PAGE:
Blue Grouse, Dendragapus obscurus
© 2000 Robert Royse
Notice the feathered "boots" on the legs.
Blue Grouse on a Strut
© Brian E. Small, http://wwww.briansmallphoto.com
While Clark and the main party worked their way up Jefferson's River on August 1, 1805, through what appeared to be another "gate" of the Rocky Mountains, Lewis proceeded overland on the north side of the river in the hope of coming upon some of Sacagawea's people, the Lemhi Shoshones. As he climbed through the high mountains he came upon a flock of "the black or dark brown phesants."
this bird is fully a third larger than the common phesant of the Atlantic states. it's form is much the same. it is booted nearly to the toes and the male has not the tufts of long black feathers on the sides of the neck which are so conspicuous in those of the Atlantic. their colour is a uniform dark brown with a small mixture of yellow or yelloish brown specks on some of the feathers particularly those of the tail, tho' the extremities of these are perfectly black for about one inch. the eye is nearly black, the iris has a small dash of yellowish brown. the feathers of the tail are reather longer than that of our phesant or pattridge as they are Called in the Eastern States; are the same in number or eighteen and all nearly of the same length, those in the intermediate part being somewhat longest. the flesh of this bird is white and agreeably flavored.
Fifteen years later, naturalist Thomas Say observed Lewis's "black or dark brown phesant" near the site of the Corps' Council Bluff, gave the bird a precise scientific description, and assigned it an official name, Dendragapus obscurus (Say). The first half of the binomial (den-dra-ga-us), denoting the genus, is a Latin word meaning "tree-loving"; the specific epithet, obscurus (ob-skoo-rus), means "shaded, dark, dusky." Elliott Coues (pronounced cowz) classified this grouse in the subspecies richardsonii (the last two letters are pronounced ee-eye), after the Scottish naturalist and explorer Sir John Richardson (1787-1865), but the "lumpers" prefer to focus on a singular species.1 It has earned a number of other common names, including dusky grouse, gray grouse, hooter (from its seductive mating call), mountain grouse, pine grouse, pine hen, and sooty grouse. According to the current AOU Check-list of North American Birds (2004), its most common name is blue grouse—although no one seems to know why.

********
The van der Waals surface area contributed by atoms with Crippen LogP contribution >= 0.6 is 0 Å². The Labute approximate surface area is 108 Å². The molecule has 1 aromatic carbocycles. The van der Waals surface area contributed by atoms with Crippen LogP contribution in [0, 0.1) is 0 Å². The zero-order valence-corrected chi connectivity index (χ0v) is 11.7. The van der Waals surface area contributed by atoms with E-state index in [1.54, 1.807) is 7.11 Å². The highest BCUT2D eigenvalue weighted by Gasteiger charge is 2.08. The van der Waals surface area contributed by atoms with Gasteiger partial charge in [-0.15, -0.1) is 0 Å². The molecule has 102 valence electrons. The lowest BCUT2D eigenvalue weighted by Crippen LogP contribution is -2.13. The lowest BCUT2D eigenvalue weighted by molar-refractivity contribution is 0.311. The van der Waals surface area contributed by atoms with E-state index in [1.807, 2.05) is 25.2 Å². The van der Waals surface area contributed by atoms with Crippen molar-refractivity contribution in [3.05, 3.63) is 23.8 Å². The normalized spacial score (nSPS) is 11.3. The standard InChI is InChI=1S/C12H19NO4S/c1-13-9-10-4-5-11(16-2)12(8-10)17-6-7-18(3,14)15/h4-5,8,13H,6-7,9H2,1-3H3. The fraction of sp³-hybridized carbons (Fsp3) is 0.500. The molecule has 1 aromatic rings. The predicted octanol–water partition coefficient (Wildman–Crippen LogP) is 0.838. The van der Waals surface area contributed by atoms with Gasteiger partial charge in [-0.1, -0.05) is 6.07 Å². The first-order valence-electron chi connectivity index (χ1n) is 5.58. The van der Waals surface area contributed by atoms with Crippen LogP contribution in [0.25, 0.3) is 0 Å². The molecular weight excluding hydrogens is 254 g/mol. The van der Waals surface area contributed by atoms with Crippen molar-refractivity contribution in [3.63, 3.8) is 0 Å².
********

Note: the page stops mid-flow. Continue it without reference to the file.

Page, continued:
Blue grouse favor high mountain meadows in summer and fall, often feeding on insects and seeds on exposed ridges like Spring Mountain, Bald Mountain, or Indian Post Office. The Corps' hunters would have soon learned that a blue's standard strategy when startled or threatened is to soar straight out from a mountainside, thereby gaining altitude quickly with minimum effort, and steering a shallow glide toward the crowns of the tallest trees below. The hunters, their objective being to kill deer or bear, probably did not carry fowling pieces (shotguns), and shooting one in flight with a rifle, aiming more or less straight up in the air, would have been the test of a fine weapon and a superior marksman.
Contrary to what one might expect, blue grouse move upslope with the onset of winter, to feed on the needles of conifers, and sometimes roost under the snow. In May and June they return to lower breeding grounds in open woods, where, with fanned tail tipped forward, head drawn back, and wings dragging on the ground, they strut before the females. They inflate the purplish-red or yellow air sacs in their necks to produce resonant hooting and groaning sounds. Very erotic behavior—for a blue grouse.
Edwin James, comp., Account of An Expedition from Pittsburgh to the Rocky Mountains Performed in the Years 1819 and '20 . . . under the command of Stephen H. Long (2 vols., Philadelphia: H. C. Carey, 1823).
John K. Terres, The Audubon Society Encyclopedia of North American Birds (New York: Wings Books, 1980).
Funded in part by a grant from the Idaho Governor's Lewis and Clark Trail Committee